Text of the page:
We had a day at sea between Bergen, Norway and Amsterdam. We spent a quiet day as we usually do on sea days. We didn’t see anything interesting until after dinner. We had heard that we had been passing oil drilling platforms during the day and when we went out onto the Promenade Deck after dinner, as we often do, there were six platforms visible. The sun looked like it might give us some nice colour as it set so we went to the cabin and got our cameras and went back on deck to see the show. Nothing as spectacular as in Iceland, but it was a nice sunset and the lights on the platforms lit up as night approached.
The ship sailed from the North Sea through the lock and down the long channel to Amsterdam while we were sound asleep. By the time we woke at 8 the ship was docked, all the paperwork and processing had been completed, and we were free to go ashore. The cruise terminal is located about a kilometer from Amsterdam downtown and Central (Train) Station.
We had breakfast, gathered up our coats and cameras and headed to Central Station to find which train would take us south to Dordrecht. The Netherlands has a very effective and efficient network of trains which move thousands of people every day between cities and to and from work. We purchased a Class 2 Intercity ticket to Dordrecht and got to the correct platform less than ten minutes before the train arrived (if we had missed it we would only have had to wait half an hour for another one).
The train took us out of Amsterdam, through farm and flower countryside and made 5-10 minutes stops at about 8 towns and cities, the largest of which was Rotterdam. It took about an hour and 40 minutes to get to Dordrecht.
Central Station Once we got to Dordrecht we asked directions to Maasstraat where Noah’s Ark was docked. Our information said it was about 1.4 km so we thought we would just walk, but the information folks said it was too far and we should go round the corner and catch the No. 4 bus. We had no Euros (we needed $2 coins for the bus tickets) and had meant to exchange some money at the front desk before leaving the ship but we had forgotten. Fortunately there was an ATM at the train station and a currency exchange office that gave us some coins for our Euro notes.
The number 4 bus arrived just as we got to the bus stop (again, not a worry if we had missed it as another one would be along in 15 minutes). It took about 10 minutes to get to Maasstraat and we just got off the bus, crossed the street and walked up the road to the Ark.
A Dutch man, a construction contractor, received a vision to build Noah’s Ark in 2004 to show people that the Bible stories were real and God did care for them. I haven’t read the book of the whole story (we bought it) but I think it took him about 2-3 years. The ark is ‘life size,’ made of pine wood and at anchor in the canal. It is 150 meters long (495 feet), 35 meters wide (115 feet) and 25 meters tall – four stories above the water level (82 ½ feet). It is HUGE.
Once inside you follow the ‘elephant’ footprints through the Ark, hear about how they built it, and what tools and equipment Noah may have used when he built his ark. Pertinent Bible passages about Noah and other important Bible characters, and about Jesus are related with mannequins and murals. There are life-size models of animals from Elephants to DoDo birds, a section on the seven days of creation, the time of the dinosaurs, the mysteries of the cosmos, a restaurant, a conference room, two open air courtyards – one at each end – a walking deck around the top story, live birds, ponies, goats, rabbits, a wallaby, and a donkey. Everything on the ark is made of wood. It was very interesting, well presented and truly an amazing feat of construction.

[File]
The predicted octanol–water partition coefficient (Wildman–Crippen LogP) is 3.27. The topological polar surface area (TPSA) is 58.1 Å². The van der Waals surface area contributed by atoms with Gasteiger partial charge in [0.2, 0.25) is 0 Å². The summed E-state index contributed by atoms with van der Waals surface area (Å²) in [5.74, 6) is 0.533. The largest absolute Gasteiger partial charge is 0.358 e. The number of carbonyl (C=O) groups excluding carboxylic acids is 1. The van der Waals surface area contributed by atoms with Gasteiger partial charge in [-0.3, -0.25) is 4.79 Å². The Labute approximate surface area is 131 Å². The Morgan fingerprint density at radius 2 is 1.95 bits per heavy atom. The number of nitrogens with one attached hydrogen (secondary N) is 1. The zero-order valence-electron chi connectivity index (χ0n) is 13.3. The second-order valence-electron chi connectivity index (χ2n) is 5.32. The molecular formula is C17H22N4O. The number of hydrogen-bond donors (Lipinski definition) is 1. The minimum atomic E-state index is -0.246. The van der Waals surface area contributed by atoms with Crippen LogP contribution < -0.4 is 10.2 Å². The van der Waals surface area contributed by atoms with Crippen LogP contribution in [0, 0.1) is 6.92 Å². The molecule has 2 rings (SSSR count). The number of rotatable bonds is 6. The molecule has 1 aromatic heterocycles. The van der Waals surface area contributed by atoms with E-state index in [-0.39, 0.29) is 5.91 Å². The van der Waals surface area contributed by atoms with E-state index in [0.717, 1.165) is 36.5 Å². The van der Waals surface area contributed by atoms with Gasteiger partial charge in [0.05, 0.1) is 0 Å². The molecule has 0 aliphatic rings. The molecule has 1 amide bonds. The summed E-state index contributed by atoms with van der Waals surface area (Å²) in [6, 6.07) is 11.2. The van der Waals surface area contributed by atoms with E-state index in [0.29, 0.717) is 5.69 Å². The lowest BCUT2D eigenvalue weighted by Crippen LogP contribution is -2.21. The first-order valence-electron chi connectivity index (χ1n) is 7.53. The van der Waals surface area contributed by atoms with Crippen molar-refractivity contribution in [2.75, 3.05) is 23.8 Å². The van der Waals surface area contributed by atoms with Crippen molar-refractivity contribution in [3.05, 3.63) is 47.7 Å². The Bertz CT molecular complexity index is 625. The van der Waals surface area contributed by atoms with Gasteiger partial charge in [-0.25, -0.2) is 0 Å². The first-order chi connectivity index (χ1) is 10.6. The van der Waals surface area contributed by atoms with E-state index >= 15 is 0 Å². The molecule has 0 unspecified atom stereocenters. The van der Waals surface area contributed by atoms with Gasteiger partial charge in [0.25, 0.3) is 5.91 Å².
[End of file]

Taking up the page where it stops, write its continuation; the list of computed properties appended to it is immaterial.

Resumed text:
My wide angle lens broke/locked up and the focus ring will not move so I have been having to use my zoom lens since leaving Boston. John kindly loans me his wide angle every now and then when I just can’t get the shot I want with my zoom, but it has been driving me crazy not to have my 18mm. Amsterdam is a shopping mecca so we were sure we would be able to find an electronics/camera shop if not on the ‘main street,’ at least not too far away. We walked almost as far as Dam Square (about 500m from Central Station) before spying a large department-type store. They did not carry camera equipment but the information guide told us there was a large electronics store on the other side of Central Station which sells everything. So-o-o, we walked all the way back to the train station, through to the other side, up one side of the building and down the other and no Media Mart. We asked someone else, “It is about a 12 minute walk down by the Hilton Hotel – which is on a street across the canal from the cruise terminal! Sheesh. Finally we located the store only to be told they don’t sell 18-55mm lens separately (this is the normal size that comes with a camera body). He had an 18-135 in stock though so 339 Euros later (about $500) I walked out with a new lens. Heaven!
My poor feet were aching by this time and it was after 5 o’clock so we went back to the ship, changed clothes quickly and went to dinner. We are in Amsterdam until 5pm tomorrow, which is the half-way point of the cruise. 200 people just booked the Boston to Amsterdam segment and are getting off and an equivalent number of people are getting on to sail from Amsterdam to Boston. Sure beats being stuck in an airplane for hours. Sail the Seven Seas from continent to continent.